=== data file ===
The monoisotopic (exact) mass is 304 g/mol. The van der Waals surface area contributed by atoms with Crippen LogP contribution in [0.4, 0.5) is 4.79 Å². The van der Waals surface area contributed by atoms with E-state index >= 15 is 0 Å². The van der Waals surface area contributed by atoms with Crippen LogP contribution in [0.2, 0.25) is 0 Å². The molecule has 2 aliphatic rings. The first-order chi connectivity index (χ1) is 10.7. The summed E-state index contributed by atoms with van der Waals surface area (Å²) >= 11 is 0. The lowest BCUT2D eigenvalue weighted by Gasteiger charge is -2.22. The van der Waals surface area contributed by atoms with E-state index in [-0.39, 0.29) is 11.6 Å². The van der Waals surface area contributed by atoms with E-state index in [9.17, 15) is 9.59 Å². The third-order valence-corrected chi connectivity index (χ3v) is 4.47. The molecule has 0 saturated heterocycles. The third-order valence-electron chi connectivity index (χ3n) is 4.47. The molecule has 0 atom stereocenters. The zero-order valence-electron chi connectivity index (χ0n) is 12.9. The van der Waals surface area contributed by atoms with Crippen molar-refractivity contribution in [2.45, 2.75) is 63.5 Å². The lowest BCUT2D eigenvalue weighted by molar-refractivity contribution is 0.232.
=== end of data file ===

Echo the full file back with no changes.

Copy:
The monoisotopic (exact) mass is 304 g/mol. The van der Waals surface area contributed by atoms with Crippen LogP contribution in [0.4, 0.5) is 4.79 Å². The van der Waals surface area contributed by atoms with E-state index >= 15 is 0 Å². The van der Waals surface area contributed by atoms with Crippen LogP contribution in [0.2, 0.25) is 0 Å². The molecule has 2 aliphatic rings. The first-order chi connectivity index (χ1) is 10.7. The summed E-state index contributed by atoms with van der Waals surface area (Å²) >= 11 is 0. The lowest BCUT2D eigenvalue weighted by Gasteiger charge is -2.22. The van der Waals surface area contributed by atoms with E-state index in [-0.39, 0.29) is 11.6 Å². The van der Waals surface area contributed by atoms with E-state index in [9.17, 15) is 9.59 Å². The third-order valence-corrected chi connectivity index (χ3v) is 4.47. The molecule has 0 saturated heterocycles. The third-order valence-electron chi connectivity index (χ3n) is 4.47. The molecule has 0 atom stereocenters. The zero-order valence-electron chi connectivity index (χ0n) is 12.9. The van der Waals surface area contributed by atoms with Crippen molar-refractivity contribution in [2.45, 2.75) is 63.5 Å². The lowest BCUT2D eigenvalue weighted by molar-refractivity contribution is 0.232.